A get about an e-mail a day from someone asking for advice on topic XYZ or gizmo ZYX. I’m always happy to help anyone who e-mails me – so feel free to keep the questions coming! Every once in a while that e-mail triggers fodder for a post…
Thus…a while back I got this e-mail from a peep:
“I’m in the midst of searching for a training coach this winter and would be interested in a finding out a bit more about your selection process. And if you can recommend any coaches in the DC area. Might make for an interesting blog now that the season’s ending and you’ve hit all your goals?… “
So, how did I choose my coach? Well, first we have to go back to the coach before the current coach (around Feb 2008). We’ll call him Coach #1.
I chose him after I stumbled upon some of his posts on Trifuel.com – a forum for triathletes.
After reading Coach #1’s website I contact him and eventually met up with him for a session to discuss the upcoming season. After discussing it with him he seemed really on top of things and had numerous books/DVD’s/etc to back it up – along with some very reputable accolades. And he talked a good game.
So I started training under him. My workouts were hard – and thus I thought that I was on target. Training hard = results, right? However I soon noticed I didn’t get very fast/frequent feedback from him. He wasn’t actually looking at my workout data – but rather just sending me workouts. And it often took him days to answer e-mails or phone calls. My patience grew thin. I was paying a fair chunk of change to have a coach and he wasn’t responding. So after a while…I fired him. I won’t name names, because that would be rude. You know – kinda like the same kinda rude as not responding to e-mails or phone calls.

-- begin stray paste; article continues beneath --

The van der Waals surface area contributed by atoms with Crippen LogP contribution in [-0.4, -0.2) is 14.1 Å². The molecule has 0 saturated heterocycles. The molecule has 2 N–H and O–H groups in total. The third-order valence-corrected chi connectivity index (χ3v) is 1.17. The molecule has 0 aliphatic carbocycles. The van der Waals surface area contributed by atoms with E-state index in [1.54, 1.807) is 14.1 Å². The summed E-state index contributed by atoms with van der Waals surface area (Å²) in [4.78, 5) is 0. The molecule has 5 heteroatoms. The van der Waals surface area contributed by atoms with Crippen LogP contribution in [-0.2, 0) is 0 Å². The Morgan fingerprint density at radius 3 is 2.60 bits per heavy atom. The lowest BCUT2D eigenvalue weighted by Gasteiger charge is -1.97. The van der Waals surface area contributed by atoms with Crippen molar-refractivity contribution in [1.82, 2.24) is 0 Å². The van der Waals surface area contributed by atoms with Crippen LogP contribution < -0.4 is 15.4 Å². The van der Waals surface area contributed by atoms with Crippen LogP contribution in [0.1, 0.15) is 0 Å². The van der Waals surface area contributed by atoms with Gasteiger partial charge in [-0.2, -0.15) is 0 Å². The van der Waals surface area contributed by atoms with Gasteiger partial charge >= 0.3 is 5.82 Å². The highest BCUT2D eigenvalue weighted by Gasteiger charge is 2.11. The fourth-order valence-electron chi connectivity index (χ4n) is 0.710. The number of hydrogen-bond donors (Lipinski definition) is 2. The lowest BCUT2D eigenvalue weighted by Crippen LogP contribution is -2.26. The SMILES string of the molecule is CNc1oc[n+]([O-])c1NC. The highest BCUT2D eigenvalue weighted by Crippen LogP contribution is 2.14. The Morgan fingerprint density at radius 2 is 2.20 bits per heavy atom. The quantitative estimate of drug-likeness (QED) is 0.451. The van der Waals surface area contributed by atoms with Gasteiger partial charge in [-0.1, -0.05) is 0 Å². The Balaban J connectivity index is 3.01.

Here’s what I learned from this. Just because a coach has a few pros and some DVD’s released, it doesn’t mean they care about current athletes. In this case I was simply a low-effort stream of revenue. A name on a checklist. Despite his website saying he’d respond instantly – he didn’t. Days would go by. In the ‘workout world’ – that’s a long time. In my profession, that would be considered absurd.
So, about the time (April 2008) I was getting fed up with Coach #1 I stumbled into a dude at the pool I swim at that used to be coached by Coach #1. He asked how I liked him and I relayed my issues. He once was coached by #1 as well and agreed, and suggested a new guy that he was working with. So I gave #2 a call. #2 also knew #1 and had once worked with him. He understood all my issues. After talking with him on the phone for more than an hour, I started filling out some of the paperwork on my flight out to Wildflower (Half-Iron) last year. I hadn’t technically started with him yet.
I knew he was a good coach though when about 30 minutes after I finished that race I had already received a call and e-mail from him regarding my finish time at the race. Again, I hadn’t even started with him yet. Seriously.
I started with #2 a few days later – and in many ways started over. I had to accept that the workouts went from ‘hard’ to ‘not as hard’. I had trust him in revamping my schedule and my weekly routine. But I did. And he communicated. EVERY DAY I receive e-mails from him. I upload my workouts to Training Peaks every day, and within a few minutes or hours I’ll receive detailed feedback on the workout including where I went wrong – or right.
He’s not afraid to say things like: